Spring Branch residents concerned about wastewater amid new development proposal

Permit needs to be approved before development can more forward

One company wants to dump treated wastewater into a creek that feeds into Canyon Lake. The plan still needs state approval, but it's not sitting well with some in the area. KSAT's Patty Santos heard some residents' concerns at a meeting Thursday in Spring Branch.

SAN ANTONIO – Dozens of Spring Branch residents attended a meeting hosted by the Texas Commission on Environmental Quality (TCEQ) after bringing up concerns about the release of treated wastewater into a creek that feeds into Canyon Lake and the possible development of more than 700 homes.

The meeting at Smithson Valley Middle School on Thursday was to review a permit to release the treated water into Cypress Creek.

Harrison Cole Malley, an attorney with TCEQ, said the permit approval is the first process before the construction of a facility can begin.

“It really is health and safety for the public. Is it environmentally healthy? If it meets those two basic criteria and all, and then if it passes all of our review processes, then it’s deemed to be complying with all the rules and regulations,” Malley said.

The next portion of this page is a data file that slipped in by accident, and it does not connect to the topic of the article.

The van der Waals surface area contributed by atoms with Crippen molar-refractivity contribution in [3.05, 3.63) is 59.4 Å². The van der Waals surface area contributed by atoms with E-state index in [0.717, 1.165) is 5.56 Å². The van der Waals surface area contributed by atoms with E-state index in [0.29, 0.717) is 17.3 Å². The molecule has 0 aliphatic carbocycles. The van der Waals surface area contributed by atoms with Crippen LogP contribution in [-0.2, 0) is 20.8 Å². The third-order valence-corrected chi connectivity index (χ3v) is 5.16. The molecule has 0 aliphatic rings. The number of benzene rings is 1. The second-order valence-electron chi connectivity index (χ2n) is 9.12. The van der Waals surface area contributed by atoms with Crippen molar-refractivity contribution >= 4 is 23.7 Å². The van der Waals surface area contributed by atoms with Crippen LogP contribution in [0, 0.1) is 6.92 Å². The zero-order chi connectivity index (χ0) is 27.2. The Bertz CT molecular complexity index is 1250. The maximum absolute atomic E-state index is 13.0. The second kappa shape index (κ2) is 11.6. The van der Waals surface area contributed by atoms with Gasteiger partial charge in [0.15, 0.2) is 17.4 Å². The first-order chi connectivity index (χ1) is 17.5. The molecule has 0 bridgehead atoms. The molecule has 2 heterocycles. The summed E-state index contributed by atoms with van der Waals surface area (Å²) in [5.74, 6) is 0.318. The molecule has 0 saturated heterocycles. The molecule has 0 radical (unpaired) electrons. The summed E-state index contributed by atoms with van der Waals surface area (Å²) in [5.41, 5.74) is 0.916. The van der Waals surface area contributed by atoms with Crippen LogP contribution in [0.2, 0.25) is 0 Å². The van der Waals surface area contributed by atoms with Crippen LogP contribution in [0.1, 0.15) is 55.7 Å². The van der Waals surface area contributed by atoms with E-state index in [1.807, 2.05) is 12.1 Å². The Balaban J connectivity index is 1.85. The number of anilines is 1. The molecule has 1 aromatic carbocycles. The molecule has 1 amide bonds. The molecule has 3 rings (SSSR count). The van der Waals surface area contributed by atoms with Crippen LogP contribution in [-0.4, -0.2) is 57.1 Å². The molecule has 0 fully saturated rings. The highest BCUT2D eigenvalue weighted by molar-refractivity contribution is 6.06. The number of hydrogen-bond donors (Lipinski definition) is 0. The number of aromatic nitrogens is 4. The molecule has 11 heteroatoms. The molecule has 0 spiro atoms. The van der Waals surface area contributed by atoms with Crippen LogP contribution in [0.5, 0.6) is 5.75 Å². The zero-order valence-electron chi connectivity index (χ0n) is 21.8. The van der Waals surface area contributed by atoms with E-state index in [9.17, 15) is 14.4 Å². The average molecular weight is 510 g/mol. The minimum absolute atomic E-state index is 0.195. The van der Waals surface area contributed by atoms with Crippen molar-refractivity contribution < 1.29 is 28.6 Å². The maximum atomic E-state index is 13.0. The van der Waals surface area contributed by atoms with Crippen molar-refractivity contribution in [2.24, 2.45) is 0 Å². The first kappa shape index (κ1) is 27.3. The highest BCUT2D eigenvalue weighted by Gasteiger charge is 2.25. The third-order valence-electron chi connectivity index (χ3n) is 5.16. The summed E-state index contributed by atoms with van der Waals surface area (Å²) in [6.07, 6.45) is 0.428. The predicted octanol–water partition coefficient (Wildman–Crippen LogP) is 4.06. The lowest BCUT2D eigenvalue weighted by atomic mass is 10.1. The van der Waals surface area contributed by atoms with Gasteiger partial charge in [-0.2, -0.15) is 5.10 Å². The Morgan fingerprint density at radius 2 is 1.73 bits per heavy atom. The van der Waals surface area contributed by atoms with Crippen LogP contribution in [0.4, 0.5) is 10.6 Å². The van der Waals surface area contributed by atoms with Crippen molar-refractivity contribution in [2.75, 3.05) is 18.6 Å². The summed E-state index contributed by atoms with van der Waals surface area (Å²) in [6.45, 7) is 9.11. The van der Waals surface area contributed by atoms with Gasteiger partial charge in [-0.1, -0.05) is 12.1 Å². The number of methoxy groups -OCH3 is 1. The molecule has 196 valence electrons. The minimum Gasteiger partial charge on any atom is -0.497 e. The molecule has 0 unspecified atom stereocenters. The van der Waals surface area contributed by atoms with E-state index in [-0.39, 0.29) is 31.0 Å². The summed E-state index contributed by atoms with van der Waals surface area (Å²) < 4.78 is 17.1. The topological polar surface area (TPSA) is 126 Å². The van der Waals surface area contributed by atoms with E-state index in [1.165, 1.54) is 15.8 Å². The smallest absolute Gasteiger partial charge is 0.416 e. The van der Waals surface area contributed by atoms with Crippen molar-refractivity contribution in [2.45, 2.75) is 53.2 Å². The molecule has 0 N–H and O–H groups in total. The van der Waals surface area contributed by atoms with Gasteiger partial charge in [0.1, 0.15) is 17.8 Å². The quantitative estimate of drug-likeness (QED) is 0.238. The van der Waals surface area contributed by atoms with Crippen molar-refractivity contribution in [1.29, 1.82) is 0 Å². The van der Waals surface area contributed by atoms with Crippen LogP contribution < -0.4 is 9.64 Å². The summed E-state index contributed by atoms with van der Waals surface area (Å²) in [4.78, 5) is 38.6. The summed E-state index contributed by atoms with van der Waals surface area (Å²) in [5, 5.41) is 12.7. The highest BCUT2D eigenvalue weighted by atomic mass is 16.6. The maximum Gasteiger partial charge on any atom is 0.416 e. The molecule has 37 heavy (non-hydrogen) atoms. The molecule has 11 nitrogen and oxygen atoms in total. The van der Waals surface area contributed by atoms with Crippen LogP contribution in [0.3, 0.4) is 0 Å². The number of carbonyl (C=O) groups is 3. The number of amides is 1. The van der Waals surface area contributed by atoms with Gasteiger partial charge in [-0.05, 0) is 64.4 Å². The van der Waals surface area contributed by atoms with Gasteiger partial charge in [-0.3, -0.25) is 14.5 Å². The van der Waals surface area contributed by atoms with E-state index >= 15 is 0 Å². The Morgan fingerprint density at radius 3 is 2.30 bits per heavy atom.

He said the comment gathering and community hearing process take time. It could be several months for the approval or rejection to be announced.

It’s the first step in the expected proposal for the development of homes in the Spring Branch community.

The TCEQ has nothing to do with that development proposal. Still, many residents like Nina Asher attended the meeting to show their opposition to the entire plan, starting with the lack of water in the area.

“People’s wells are already running dry. Besides the fact that they’re going to get all this stuff into our water system and pollute our water, even then, they say it’s clean. That’s why I’m here -- to find out more about this, because the traffic, everything,” Asher said.

Tom Buttler lives near the creek where the water would be dumped. He worries about how many neighbors it would impact.

“We just don’t want this type of environment out here. We have a lot of people come out here for the river and the lake and things like that. And it’s a beautiful area, but 718 homes on 169 acres, basically with 31 acre business park is just way too many homes,” Buttler said.

The TCEQ will take the comments regarding the permit and provide answers and review the permit request.

Click here to find out about the permit request and how to submit concerns and comments.

About the Author:

Patty Santos joined the KSAT 12 News team in July 2017. She has a proven track record of reporting on hard-hitting news that affects the community.